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Lessons from Ludwig Mies van der Rohe

His architecture has been described as expressive of the industrial age in the same way that Gothic was expressive of the age of ecclesiasticism.

– Mies van der Rohe Society

As an architectural hub of the United States, Illinois can boast some amazing examples of 20th century architecture within its iconic Chicago skyline.  In addition, traveling into the city’s suburbs allows for additional opportunities to see, feel and touch the genius that came from 2 founders of the modernist movement in architecture – Frank Lloyd Wright and Ludwig Mies van der Rohe.

Chicago celebrates 2 primary “schools” of architecture, each of which defined the 20th century in Illinois.  The first Chicago School of architecture came from the influence of architects like Wright and their emphasis on structure, as well as function over ornamentation.  While the second school emerged from the significant contributions of Mies that demonstrated extreme clarity, simplicity, and unobstructed free flowing open space.

Mies’ mastery of form, function, and beauty are supremely identifiable in his Farnsworth House built in Plano, IL in 1951.  We took members of our ROI design staff to visit the property and reconnect with his architectural style, but walked away with several lessons.  The greatest of which was that Mies’ contributions to modern commercial interior design are timeless and remain on-trend today.

The Farnsworth House has been described as sublime, a temple hovering between heaven and earth, a poem, a work of art.

LESSON:  Open Layout

As the Farnsworth house’s white steel frame and all glass walls create a divider from exterior to interior, there are no existing walls defining living spaces inside the secluded retreat.  Instead, Mies leaves subtle suggestions of living spaces, but ultimately the homeowner will position furnishings and create “rooms”.

Commercial properties have recently embraced the open office concept and choose to use task specific furniture to define an area or glass partitions to create an aesthetically open, but private space.

 

LESSON:  Less is More

More than a well-used Mies quote, it was Mies’ trademark architectural style.  Although the structural materials he used may have been bold and significant, their strength became integral to overall design and, therefore became more subtle and precise in placement.

Mies’ buildings, beyond merely affecting our lives, endow them with greater significance and beauty. His buildings radiate the confidence, rationality, and elegance of their creator and, free of ornamentation and excess, confess the essential elements of our lives. In our time, where there is no limit to excess, Mies’ reductionist approach is as pertinent as ever. As we reduce the distractions and focus on the essential elements of our environment and ourselves, we find they are great, intricate, and beautiful. Less is more. – Mies van der Rohe Society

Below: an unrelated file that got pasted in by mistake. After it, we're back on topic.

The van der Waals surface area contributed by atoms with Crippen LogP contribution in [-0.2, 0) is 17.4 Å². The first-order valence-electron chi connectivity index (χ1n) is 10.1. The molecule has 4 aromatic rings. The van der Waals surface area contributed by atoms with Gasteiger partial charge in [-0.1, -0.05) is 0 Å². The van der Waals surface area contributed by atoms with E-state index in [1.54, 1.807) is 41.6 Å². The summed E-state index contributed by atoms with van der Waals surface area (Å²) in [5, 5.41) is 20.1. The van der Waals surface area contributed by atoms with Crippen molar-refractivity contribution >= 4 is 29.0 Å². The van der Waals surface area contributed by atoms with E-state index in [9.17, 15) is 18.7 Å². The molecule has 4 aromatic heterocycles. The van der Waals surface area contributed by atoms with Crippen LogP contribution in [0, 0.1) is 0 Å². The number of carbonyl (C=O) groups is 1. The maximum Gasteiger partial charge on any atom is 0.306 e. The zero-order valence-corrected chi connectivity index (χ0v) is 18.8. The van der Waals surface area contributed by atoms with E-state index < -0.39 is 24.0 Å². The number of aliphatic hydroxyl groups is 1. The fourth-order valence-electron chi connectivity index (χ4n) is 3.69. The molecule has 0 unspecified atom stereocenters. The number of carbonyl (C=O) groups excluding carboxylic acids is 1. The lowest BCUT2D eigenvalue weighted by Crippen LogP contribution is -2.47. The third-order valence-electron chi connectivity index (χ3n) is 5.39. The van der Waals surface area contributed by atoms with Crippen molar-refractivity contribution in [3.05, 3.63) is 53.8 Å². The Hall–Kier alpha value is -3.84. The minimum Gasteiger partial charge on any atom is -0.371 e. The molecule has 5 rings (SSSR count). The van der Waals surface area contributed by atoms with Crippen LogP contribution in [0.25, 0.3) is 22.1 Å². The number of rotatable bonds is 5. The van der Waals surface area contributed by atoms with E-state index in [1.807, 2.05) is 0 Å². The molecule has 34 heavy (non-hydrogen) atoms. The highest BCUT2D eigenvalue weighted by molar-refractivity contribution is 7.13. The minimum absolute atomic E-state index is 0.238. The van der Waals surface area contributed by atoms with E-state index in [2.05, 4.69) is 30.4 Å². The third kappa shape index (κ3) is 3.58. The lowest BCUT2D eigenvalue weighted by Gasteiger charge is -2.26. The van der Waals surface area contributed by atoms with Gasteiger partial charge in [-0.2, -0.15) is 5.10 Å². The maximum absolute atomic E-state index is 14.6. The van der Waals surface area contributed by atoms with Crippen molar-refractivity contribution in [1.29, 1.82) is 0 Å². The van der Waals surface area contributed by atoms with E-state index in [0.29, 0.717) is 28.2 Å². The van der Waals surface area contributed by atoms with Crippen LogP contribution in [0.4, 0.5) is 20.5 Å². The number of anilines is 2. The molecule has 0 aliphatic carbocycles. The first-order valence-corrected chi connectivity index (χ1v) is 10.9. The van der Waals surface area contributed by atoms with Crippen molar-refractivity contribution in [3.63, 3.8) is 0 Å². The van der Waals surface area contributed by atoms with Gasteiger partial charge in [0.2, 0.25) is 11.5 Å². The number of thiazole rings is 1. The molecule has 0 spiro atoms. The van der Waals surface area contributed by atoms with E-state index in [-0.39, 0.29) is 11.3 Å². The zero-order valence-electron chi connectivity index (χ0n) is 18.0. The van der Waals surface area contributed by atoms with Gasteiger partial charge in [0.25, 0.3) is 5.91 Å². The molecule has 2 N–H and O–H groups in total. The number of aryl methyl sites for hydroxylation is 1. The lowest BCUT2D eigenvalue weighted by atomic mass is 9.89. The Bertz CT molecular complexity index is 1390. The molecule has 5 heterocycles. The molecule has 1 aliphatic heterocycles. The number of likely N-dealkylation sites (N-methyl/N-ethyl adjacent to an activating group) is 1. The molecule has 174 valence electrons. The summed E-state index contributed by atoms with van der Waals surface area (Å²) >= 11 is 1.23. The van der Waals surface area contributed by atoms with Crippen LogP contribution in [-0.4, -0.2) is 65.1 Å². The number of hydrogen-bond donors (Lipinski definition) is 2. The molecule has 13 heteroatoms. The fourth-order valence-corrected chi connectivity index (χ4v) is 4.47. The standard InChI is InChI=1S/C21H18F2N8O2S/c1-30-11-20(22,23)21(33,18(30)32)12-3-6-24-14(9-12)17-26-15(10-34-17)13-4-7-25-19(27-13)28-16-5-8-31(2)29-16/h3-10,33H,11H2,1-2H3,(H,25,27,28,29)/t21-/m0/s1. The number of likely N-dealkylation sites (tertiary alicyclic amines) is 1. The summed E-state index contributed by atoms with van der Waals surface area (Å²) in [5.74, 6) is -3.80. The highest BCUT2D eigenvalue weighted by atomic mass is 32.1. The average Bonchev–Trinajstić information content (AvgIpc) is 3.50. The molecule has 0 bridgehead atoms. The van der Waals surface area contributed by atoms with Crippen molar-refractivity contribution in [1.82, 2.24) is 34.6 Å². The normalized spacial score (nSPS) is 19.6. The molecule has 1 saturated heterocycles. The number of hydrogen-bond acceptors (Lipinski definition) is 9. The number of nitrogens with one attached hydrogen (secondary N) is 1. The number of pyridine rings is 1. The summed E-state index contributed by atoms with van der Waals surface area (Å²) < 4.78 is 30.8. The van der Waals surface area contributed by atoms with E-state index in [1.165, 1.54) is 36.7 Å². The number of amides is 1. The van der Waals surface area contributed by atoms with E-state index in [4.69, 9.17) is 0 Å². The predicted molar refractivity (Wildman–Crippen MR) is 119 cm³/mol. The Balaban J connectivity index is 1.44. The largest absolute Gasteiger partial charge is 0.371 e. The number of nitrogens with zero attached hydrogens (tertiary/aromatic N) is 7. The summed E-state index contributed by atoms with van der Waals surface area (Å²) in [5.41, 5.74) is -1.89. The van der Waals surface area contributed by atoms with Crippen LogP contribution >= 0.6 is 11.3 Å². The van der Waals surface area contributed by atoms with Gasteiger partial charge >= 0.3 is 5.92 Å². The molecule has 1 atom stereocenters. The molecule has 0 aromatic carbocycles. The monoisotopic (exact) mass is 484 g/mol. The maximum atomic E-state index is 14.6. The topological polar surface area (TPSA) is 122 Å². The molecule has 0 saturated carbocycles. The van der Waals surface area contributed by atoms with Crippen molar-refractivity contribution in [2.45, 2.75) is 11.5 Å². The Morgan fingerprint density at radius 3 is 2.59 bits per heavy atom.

Commercial offices are no longer highlighting the equipment or products that make doing business look cluttered or messy.  There is a place for everything, and everything has its place.  And, if it isn’t necessary – it’s not a part of an office design.

LESSON:  Connecting with Nature

The Farnsworth House was plotted for construction in a flood plain within 64 acres of land along the Fox River.  The commanding surroundings and landscape inspired the development of a structure that blended the boundary between man and nature.

Mies believed reconnecting the individual with nature is one of the great challenges of an urbanized society.  – Mies van der Rohe Society

The idea of bringing the outside in using glass, natural light, and adding living foliage is a highly sought and rewarding contribution to any office environment.

 

LESSON:  God is in the Details

Often the simplest looking structures or designs require the greatest attention to detail.  In the case of the Farnsworth House, the use of 8 steel columns took 167 drawings to complete his design. And, that was just one part of the detail he imparted…

Mies did not overemphasize functionality, instead tempering usefulness with elegant materials, fluid space, and an original aesthetic.  – Mies van der Rohe Society

A connection to any office or commercial design space requires understanding your audience and how they will use and / or interact with it.  When you implement a carefully thought unexpected detail, the success and fulfillment of the space is guaranteed.

LESSON:  Lived in Spaces

Living and moving within a space should be easy and fluid.  The enjoyment of the inside and outside – the same.  The furniture you use should supplement those experiences, not interfere.

Mies believed our built environment is meant to be lived in.  – Mies van der Rohe Society

Mid-century modern style’s popularity has given new life to the opportunity to blend residential and commercial furniture & seating within a commercial office environment.

 

Sources:
Mies van der Rohe Society
https://en.wikipedia.org/wiki/Ludwig_Mies_van_der_Rohe


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